The present study results suggest a negative association between mindfulness and PIU, thus supporting H2, which resonates with the extant literature on mindfulness and PIU relationship (e.g., Gámez-Guadix and Calvete, 2016). Mindfulness dismantles the pattern of thoughts (Brown and Ryan, 2003), and reduces automaticity in the thought process and subsequent behavior (Hülsheger et al., 2013). Thus, mindfulness acts as an enabler to present a controlled response to situations, weakening the perpetuation of addictive behavior, including the compulsive urge to use the Internet.
As indicative in Figure 2, people suffering from higher PIU tend to indulge in higher online IBB, thus supporting H3. People under PIU often experience deficient self-regulation, resulting in a relatively depleted conscious self-control (Caplan, 2010). Under such circumstances, these individuals may experience several negative consequences, including impulsive buying behaviors (Vohs and Faber, 2007). Further, because Internet addiction is linked with adverse psychosocial experiences, such as impulsivity, anxiety, and depression (Gecaite-Stonciene et al., 2021), impulsive online buying acts as a behavioral recourse to relieve negative affective experiences for such individuals. Furthermore, individuals high on PIU suffer from a higher preference for online social interaction (POSI) and avoid in-person social interactions. People with high POSI are desirous of deriving interpersonal and social benefits from their online activities (Caplan, 2010). To keep up with the current trends and maintain social status (Amos et al., 2014), excessive digital presence acts as a facilitator for buying impulsively at electronic marketplaces.
Another objective of our study was to examine the novel mediation mechanism of PIU in the relationship between trait mindfulness and online IBB. The study results supported the mediating role of PIU in the association between mindfulness and online IBB, thus supporting H4. To the best of the authors’ knowledge, this study is the first to delve deep into understanding the mediating mechanism of PIU through which mindfulness influences online impulse buying. Mindful non-evaluative awareness and attention advance a greater understanding of the behavioral mechanisms by attending to, acknowledging, and engaging one’s cognition and emotions. Through this, mindful individuals find themselves better equipped to identify the possible antecedents of negative feelings, and are able to maintain a psychological distance from such feelings without getting immersed into it. Such individuals respond constructively and make thoughtful decisions even while attending to uncomfortable affective occurrences (Hayes et al., 2004), thereby reducing their likelihood of indulging in PIU. With higher mindfulness and subsequent lower engagement in PIU, customers may have lower maladaptive cognitions that have the potential to create problems with behavioral impulse control (Davis, 2001), which are significant motivators for IBB (Iyer et al., 2020). Such customers undergo heightened anxiety and have difficulty controlling their affective experiences; they often lose cognitive control and find it more challenging to resist their emotional urges to make impulsive purchases at online marketplaces (Lim et al., 2017). As results suggest, both age and work experience negatively correlate with PIU; the government and social organizations need to devise and develop interventions targeting younger age groups to prevent them from indulging in PIU.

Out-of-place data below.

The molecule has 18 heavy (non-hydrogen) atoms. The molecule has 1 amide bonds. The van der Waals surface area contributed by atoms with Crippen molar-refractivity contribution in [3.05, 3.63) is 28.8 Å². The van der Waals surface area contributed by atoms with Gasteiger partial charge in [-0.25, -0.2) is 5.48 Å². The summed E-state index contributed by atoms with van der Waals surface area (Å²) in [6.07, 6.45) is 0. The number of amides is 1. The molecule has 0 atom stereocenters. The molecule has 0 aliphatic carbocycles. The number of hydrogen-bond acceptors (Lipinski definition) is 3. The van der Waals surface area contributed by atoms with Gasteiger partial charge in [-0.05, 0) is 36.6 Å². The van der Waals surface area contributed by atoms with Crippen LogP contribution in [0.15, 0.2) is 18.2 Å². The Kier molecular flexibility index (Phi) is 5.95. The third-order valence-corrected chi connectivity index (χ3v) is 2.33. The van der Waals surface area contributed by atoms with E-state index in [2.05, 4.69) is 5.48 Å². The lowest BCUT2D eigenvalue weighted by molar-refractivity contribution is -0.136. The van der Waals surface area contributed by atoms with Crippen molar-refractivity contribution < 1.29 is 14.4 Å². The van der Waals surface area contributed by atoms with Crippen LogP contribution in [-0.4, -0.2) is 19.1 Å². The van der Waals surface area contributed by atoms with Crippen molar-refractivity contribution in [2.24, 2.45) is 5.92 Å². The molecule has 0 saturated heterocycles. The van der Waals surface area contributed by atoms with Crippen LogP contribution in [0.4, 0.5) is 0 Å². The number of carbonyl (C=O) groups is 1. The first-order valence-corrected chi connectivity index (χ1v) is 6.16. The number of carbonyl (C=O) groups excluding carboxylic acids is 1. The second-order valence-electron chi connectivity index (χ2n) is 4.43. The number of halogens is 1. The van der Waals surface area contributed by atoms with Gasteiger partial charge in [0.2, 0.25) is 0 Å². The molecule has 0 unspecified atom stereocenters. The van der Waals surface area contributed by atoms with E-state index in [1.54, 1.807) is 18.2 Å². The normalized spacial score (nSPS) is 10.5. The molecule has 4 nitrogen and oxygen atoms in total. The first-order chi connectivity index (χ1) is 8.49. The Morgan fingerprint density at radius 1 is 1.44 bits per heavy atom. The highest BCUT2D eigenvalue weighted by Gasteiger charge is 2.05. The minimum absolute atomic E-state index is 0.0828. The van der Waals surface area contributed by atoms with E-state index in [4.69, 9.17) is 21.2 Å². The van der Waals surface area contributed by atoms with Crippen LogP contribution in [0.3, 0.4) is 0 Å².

These findings provide evidence of one possible mechanism through which mindfulness impedes online IBB. High-frequency online impulse buying may unsuccessfully act as a diversion technique from day-to-day adverse affective experiences and low self-esteem manifested through PIU. Several mindfulness interventions are found to help enhance the mindfulness level, thus making it a practical means to reduce the tendency to indulge in dysfunctional Internet use. This orientation toward Internet use is expected to maintain the affect balance of customers and make more time available to them to forge face-to-face interpersonal relationships that satisfy the psychological need for relatedness (Li et al., 2016), resulting in reduced negative affect and greater satisfaction with life. Reduced negative feelings are negatively associated with IBB (Verplanken et al., 2005; Silvera et al., 2008).
In line with the third objective of our study, the results establish the moderating role of EI on the association between PIU and online IBB, thus supporting H5. Extant research suggests that the loss of control on emotions (low EI) leads to higher impulsive buying whereas regulating the emotions (high EI) results in lower impulsive buying (e.g., Shams et al., 2021). EI help regulate the impulsivity arising due to PIU. The results (Figure 2) indicate that people with high (low) EI have substantially lower (higher) online IBB at high PIU. The purchase decision process starts with an individual devoting their resources, time, and effort, all of which require cognitive functioning—emotions at work—hence purchase decisions are not immune from emotional interference (Habib and Qayyum, 2018). Once the resources and effort are directed toward purchase by an individual, they are compelled to decide whether to buy or reject the product, and the role of emotions is the most prominent in this phase (Zia, 2019). In order to regulate negative mood states, a customer often uses retail therapy, for example, self-gifting (Rook and Gardner, 1993; Vohs and Faber, 2007), thus falling prey to impulse buying. Proper management and handling of emotions thus becomes imperative to avoid any prompt or impulsive decisions.